The difference between graffiti and public art is generally in the eye of the beholder – and for some, they are one in the same. But discerning between the two will get a little easier for city crews in Chicago.
After months of debate, the controversial $1 billion public subsidy for Lincoln Yards is now law. City Council approved the measure hours after Mayor-elect Lori Lightfoot softened her opposition to the project.
More than 2,800 streets make up Chicago’s famous grid, and city planners and developers drew the streets’ names from all sorts of people and places – including some of our own politicians.
Longtime Ald. O’Connor defeated by democratic socialist 40th Ward
In an upset, longtime Ald. Patrick O’Connor was unseated Tuesday by former rapper Andre Vasquez. How the runoff played out in other wards across the city.
How a new meal delivery pilot program is trying to reduce hospital and doctor visits in Chicago neighborhoods where healthy eating is out of reach.
A volatile winter has left the city’s streets cratered with potholes. What the city is doing to patch them up.
In a sign that spring is on the way, the Chicago Department of Streets and Sanitation on Monday will begin removing items used to (unofficially) reserve parking spots during winter.
The massive $6 billion Lincoln Yards development has nearly passed through all of its regulatory hurdles.
Preservation Chicago has released its annual list of Chicago’s most threatened historic buildings – and this year, it includes two return entries and an entire category of buildings that dot Chicago’s neighborhoods.
Just how did Chicago wind up with 50 wards and 50 aldermen? Geoffrey Baer does the math in this edition of Ask Geoffrey. And: five fast facts about Chicago mayors past.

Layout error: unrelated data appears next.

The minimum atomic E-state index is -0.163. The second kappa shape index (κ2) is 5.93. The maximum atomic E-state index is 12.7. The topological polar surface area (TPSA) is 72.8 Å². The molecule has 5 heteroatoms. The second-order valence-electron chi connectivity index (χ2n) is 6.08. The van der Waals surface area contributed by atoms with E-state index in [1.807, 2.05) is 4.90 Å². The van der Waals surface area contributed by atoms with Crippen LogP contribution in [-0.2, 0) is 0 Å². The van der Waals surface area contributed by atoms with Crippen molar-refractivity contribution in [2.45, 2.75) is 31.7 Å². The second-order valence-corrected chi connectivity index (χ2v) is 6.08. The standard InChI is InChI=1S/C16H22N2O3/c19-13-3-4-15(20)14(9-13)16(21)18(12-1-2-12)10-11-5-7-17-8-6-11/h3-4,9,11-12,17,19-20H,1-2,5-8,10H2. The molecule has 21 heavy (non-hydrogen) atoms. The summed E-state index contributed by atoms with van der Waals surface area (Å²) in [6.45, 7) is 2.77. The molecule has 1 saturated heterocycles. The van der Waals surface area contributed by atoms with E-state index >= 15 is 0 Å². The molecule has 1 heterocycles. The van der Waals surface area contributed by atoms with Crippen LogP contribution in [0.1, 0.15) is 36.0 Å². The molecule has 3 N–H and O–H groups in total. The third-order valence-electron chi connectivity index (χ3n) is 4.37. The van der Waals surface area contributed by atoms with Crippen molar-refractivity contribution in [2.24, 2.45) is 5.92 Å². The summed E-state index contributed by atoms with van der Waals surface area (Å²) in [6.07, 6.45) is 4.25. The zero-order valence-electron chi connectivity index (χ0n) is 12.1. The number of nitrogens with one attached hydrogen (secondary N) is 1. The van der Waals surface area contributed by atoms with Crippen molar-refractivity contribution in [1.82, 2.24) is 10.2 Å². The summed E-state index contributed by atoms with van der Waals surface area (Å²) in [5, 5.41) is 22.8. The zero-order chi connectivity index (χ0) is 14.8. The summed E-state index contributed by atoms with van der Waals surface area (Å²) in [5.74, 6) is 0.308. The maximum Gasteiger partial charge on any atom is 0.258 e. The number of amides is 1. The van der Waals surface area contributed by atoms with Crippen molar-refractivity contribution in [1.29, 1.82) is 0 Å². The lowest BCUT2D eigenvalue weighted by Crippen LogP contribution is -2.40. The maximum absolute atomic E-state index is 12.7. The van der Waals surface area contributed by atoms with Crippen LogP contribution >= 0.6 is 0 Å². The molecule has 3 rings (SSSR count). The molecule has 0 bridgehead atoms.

For almost 50 years, 20th Century TV and Stereo has repaired stereos, tape decks, VCRs and more. But the mom-and-pop shop is fighting to remain relevant as technology continues to evolve.
An obscure city commission voted Tuesday to approve a $900 million tax increment financing district that will help fund infrastructure upgrades for the proposed $6 billion Lincoln Yards development.
As religious congregations shrink, churches all over the city are being shuttered and converted into luxury residences. But not everyone is happy with the results.
When walking through Chicago’s older neighborhoods, you can often find hints about the history of their buildings just by looking up. Geoffrey Baer looks back – and up – at some architectural gems.
Chicago is using the resources of public libraries to address the need for mixed-income housing. Chicago Public Library Commissioner and CEO Brian Bannon explains.